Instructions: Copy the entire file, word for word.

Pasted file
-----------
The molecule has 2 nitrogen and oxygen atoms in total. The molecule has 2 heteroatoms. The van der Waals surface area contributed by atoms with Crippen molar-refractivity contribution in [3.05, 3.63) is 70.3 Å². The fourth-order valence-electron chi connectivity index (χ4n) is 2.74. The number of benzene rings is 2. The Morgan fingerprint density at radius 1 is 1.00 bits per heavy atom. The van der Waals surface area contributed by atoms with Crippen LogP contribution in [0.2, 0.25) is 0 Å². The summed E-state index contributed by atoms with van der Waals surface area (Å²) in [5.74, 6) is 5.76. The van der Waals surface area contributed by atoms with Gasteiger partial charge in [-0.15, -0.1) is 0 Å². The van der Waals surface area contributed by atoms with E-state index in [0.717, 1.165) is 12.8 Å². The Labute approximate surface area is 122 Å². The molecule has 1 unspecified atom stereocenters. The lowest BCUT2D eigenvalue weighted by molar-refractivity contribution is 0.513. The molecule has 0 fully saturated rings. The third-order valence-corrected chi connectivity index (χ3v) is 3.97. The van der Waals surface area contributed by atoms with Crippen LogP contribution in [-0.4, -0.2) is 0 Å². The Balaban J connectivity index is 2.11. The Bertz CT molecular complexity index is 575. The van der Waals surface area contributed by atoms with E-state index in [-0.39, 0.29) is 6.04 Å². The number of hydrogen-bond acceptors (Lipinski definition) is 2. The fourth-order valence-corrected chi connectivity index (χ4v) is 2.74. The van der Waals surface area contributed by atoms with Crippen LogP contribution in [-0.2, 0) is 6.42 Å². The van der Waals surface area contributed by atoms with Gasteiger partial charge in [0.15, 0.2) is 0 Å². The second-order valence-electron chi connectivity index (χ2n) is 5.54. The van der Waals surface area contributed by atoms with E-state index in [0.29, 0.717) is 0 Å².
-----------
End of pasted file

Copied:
The molecule has 2 nitrogen and oxygen atoms in total. The molecule has 2 heteroatoms. The van der Waals surface area contributed by atoms with Crippen molar-refractivity contribution in [3.05, 3.63) is 70.3 Å². The fourth-order valence-electron chi connectivity index (χ4n) is 2.74. The number of benzene rings is 2. The Morgan fingerprint density at radius 1 is 1.00 bits per heavy atom. The van der Waals surface area contributed by atoms with Crippen LogP contribution in [0.2, 0.25) is 0 Å². The summed E-state index contributed by atoms with van der Waals surface area (Å²) in [5.74, 6) is 5.76. The van der Waals surface area contributed by atoms with Gasteiger partial charge in [-0.15, -0.1) is 0 Å². The van der Waals surface area contributed by atoms with E-state index in [0.717, 1.165) is 12.8 Å². The Labute approximate surface area is 122 Å². The molecule has 1 unspecified atom stereocenters. The lowest BCUT2D eigenvalue weighted by molar-refractivity contribution is 0.513. The molecule has 0 fully saturated rings. The third-order valence-corrected chi connectivity index (χ3v) is 3.97. The van der Waals surface area contributed by atoms with Crippen LogP contribution in [-0.4, -0.2) is 0 Å². The Balaban J connectivity index is 2.11. The Bertz CT molecular complexity index is 575. The van der Waals surface area contributed by atoms with E-state index in [-0.39, 0.29) is 6.04 Å². The number of hydrogen-bond acceptors (Lipinski definition) is 2. The fourth-order valence-corrected chi connectivity index (χ4v) is 2.74. The van der Waals surface area contributed by atoms with Crippen LogP contribution in [-0.2, 0) is 6.42 Å². The van der Waals surface area contributed by atoms with Gasteiger partial charge in [0.15, 0.2) is 0 Å². The second-order valence-electron chi connectivity index (χ2n) is 5.54. The van der Waals surface area contributed by atoms with E-state index in [0.29, 0.717) is 0 Å².